Harper talks retirement

2 Mar

Speaking with Ottawa insider and veteran political correspondent Paul Adams, Prime Minister Stephen Harper indicated he may be considering an early retirement. Here are the relevant excerpts from the surprising interview:

Adams – In an unexpected move, Pope Benedict recently resigned his lifetime appointment from God, if I can put it that way. Do you believe those in high public office should know when to quit?

Prime Minister Harper – I have nothing but admiration for the Pope and his courageous decision. But you have to consider his resignation in context. Unlike elected political figures, he had free rein to impose his views without fear of dismissal. It’s that infallibility thing — only the Pope, or God, can fire the Pope.

Adams – When it comes to someone less fallible than the Pope — you, for instance — does there come a time to quit; that is, before you are denied office by the electorate or, worse, deposed from within by members of your own party?

Prime Minister Harper – Well, I don’t think the latter is too likely. After all, I know where they live, don’t I? More seriously, the time to quit is when you’ve achieved your goals.

Adams – Can you see that day approaching?

Prime Minister Harper – It’s basically here. Consider what I’ve done to this country. Internationally, for example, we’re no longer seen as a bunch of wussy peacemakers. I’m proud to say that because of our Party’s bold leadership and lavish spending, Canada’s military forces can now invade with the best of them.

Adams – And on the home front?

Prime Minister Harper – Domestically, we Conservatives have reshaped the country. Look, study the electoral map. You’ll see that the pipeline terrorists in British Columbia, the Separatist Socialists in Québec — the S.S., as I think of them — and those pogey-addicted Maritimers are nothing more than the bookends of a great blue middle. There, in our treasured heartland, people believe in the sensitive exploitation of natural resources and know better than to speak out of turn. Self-sufficient, self-satisfied, and silent — that’s the kind of national identity my Party has grafted onto this great country.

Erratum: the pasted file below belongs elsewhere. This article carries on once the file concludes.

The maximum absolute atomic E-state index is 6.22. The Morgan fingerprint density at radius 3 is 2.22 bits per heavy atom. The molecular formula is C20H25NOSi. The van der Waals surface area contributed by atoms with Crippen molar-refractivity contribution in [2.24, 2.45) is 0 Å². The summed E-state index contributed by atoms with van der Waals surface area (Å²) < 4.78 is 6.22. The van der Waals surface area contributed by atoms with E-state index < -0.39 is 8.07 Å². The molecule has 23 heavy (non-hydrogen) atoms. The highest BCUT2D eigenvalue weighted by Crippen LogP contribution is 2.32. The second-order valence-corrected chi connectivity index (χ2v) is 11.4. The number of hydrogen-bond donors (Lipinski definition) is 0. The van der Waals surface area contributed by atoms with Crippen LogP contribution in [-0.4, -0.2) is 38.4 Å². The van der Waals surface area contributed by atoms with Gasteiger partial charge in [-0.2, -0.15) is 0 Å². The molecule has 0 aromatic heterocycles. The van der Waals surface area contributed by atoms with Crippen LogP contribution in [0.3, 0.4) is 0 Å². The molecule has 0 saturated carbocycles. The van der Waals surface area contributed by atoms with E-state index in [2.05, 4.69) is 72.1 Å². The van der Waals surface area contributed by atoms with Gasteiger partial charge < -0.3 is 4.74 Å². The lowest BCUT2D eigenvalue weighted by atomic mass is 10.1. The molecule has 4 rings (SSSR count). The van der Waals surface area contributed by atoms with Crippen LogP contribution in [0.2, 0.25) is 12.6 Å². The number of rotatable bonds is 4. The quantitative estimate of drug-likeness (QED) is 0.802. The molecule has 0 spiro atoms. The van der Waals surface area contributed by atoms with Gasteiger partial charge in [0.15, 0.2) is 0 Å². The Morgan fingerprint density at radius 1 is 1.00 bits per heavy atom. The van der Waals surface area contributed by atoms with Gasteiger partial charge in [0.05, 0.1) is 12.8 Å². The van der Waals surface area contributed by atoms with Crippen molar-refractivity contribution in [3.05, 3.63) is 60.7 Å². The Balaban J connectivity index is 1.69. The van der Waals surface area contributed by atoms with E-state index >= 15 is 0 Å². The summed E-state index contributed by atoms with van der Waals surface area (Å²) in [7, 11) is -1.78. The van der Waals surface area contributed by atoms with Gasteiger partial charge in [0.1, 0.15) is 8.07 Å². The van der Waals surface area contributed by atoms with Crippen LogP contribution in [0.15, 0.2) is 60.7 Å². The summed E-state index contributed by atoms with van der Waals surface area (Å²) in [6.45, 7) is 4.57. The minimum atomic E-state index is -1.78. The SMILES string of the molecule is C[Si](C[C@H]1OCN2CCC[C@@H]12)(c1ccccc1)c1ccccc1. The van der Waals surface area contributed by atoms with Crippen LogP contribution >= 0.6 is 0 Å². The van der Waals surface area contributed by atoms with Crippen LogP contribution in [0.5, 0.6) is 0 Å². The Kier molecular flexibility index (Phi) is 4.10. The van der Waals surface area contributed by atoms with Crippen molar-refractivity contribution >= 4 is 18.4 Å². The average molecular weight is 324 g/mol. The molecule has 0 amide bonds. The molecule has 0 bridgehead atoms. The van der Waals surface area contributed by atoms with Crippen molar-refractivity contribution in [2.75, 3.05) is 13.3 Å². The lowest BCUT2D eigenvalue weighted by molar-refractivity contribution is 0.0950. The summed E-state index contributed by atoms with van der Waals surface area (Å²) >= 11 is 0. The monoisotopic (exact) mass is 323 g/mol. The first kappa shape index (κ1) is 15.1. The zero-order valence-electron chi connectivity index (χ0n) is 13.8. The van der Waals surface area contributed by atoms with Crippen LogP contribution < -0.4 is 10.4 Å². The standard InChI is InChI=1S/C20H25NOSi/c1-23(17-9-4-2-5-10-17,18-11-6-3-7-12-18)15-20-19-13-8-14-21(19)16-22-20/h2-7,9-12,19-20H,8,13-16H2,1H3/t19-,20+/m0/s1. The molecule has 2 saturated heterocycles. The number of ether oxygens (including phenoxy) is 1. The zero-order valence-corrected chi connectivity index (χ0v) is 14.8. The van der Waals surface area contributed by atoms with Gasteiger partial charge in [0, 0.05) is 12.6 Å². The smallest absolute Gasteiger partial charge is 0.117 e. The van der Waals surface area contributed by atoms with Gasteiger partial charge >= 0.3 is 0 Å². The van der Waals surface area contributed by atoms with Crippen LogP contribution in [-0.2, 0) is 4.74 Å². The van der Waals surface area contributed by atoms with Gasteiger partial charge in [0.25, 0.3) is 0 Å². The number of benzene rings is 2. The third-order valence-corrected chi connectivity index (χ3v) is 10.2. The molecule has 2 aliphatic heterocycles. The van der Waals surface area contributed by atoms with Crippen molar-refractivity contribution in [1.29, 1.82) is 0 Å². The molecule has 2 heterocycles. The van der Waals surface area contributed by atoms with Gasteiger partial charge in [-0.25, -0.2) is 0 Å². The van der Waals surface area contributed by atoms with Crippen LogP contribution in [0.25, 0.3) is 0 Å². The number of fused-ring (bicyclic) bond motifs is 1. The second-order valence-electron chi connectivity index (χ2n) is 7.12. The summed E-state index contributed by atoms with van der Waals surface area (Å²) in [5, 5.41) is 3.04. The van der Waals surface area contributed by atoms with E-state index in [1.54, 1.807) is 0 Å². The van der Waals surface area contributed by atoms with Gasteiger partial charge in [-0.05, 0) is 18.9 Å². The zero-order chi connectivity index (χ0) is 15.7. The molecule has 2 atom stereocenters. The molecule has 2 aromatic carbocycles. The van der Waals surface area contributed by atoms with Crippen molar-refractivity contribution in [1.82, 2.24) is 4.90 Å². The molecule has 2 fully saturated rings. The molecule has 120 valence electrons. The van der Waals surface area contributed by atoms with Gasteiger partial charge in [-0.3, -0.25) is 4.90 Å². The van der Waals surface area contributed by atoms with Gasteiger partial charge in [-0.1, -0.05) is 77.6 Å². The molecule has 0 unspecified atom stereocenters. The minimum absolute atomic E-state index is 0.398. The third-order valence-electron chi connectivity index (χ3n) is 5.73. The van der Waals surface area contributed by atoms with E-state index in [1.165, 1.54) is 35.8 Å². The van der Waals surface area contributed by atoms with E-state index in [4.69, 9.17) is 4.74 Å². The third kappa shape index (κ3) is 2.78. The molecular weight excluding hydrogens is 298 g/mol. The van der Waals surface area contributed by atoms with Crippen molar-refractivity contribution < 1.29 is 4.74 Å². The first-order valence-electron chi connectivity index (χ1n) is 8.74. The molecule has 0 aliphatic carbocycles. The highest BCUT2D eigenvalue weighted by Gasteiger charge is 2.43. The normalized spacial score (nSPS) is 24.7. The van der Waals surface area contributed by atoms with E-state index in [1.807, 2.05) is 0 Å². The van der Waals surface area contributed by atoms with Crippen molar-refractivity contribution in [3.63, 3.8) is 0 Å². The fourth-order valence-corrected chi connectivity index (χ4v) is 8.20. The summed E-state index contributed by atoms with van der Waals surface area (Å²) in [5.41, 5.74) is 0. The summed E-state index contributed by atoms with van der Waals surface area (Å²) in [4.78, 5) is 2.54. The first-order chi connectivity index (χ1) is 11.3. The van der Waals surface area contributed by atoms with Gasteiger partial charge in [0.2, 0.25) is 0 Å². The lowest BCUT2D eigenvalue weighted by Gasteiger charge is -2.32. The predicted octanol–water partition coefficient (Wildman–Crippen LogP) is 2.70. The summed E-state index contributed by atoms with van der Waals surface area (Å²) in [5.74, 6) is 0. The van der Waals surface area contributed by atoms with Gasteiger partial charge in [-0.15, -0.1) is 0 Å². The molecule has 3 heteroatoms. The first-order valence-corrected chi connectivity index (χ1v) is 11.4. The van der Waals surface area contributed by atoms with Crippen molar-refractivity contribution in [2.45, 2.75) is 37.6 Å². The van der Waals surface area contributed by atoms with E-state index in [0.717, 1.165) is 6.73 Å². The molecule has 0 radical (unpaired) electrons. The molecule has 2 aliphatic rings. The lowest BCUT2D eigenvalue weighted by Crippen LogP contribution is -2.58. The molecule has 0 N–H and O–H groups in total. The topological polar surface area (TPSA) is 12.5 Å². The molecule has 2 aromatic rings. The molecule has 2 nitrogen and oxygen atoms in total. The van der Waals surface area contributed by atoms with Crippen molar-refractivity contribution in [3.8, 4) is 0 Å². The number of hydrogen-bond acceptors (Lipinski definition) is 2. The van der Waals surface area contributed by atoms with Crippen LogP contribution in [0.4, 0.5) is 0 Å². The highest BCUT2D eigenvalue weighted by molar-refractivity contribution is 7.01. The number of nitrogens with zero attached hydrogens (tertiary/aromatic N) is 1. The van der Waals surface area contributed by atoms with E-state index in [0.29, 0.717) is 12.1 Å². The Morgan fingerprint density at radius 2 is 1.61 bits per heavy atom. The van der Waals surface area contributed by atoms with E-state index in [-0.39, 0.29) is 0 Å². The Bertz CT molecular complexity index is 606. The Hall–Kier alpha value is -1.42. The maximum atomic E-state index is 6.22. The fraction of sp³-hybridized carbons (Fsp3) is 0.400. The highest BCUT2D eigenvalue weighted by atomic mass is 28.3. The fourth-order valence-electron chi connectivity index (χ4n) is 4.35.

Adams – Why do you suppose there are so few examples in this country of high level politicians, or even high level public figures, who willingly departed office before they had to? And, as a follow-up, do you intend to take the high road from office?

Prime Minister Harper – Well, Paul, that’s a remarkably cynical perspective if I may say so. Let me provide some balance. As you know, we just had the truly admirable example of my dear old mentor, trusted confidant and valued friend, Tom Flanagan, choosing to retire from the public eye because he felt he had said his piece. Departing with dignity is not easy, especially when the little people expect so much of you. But like Pope Benedict and my soulmate Tom, I’m certain I’ll receive a clear sign when it’s my turn to quit the stage.


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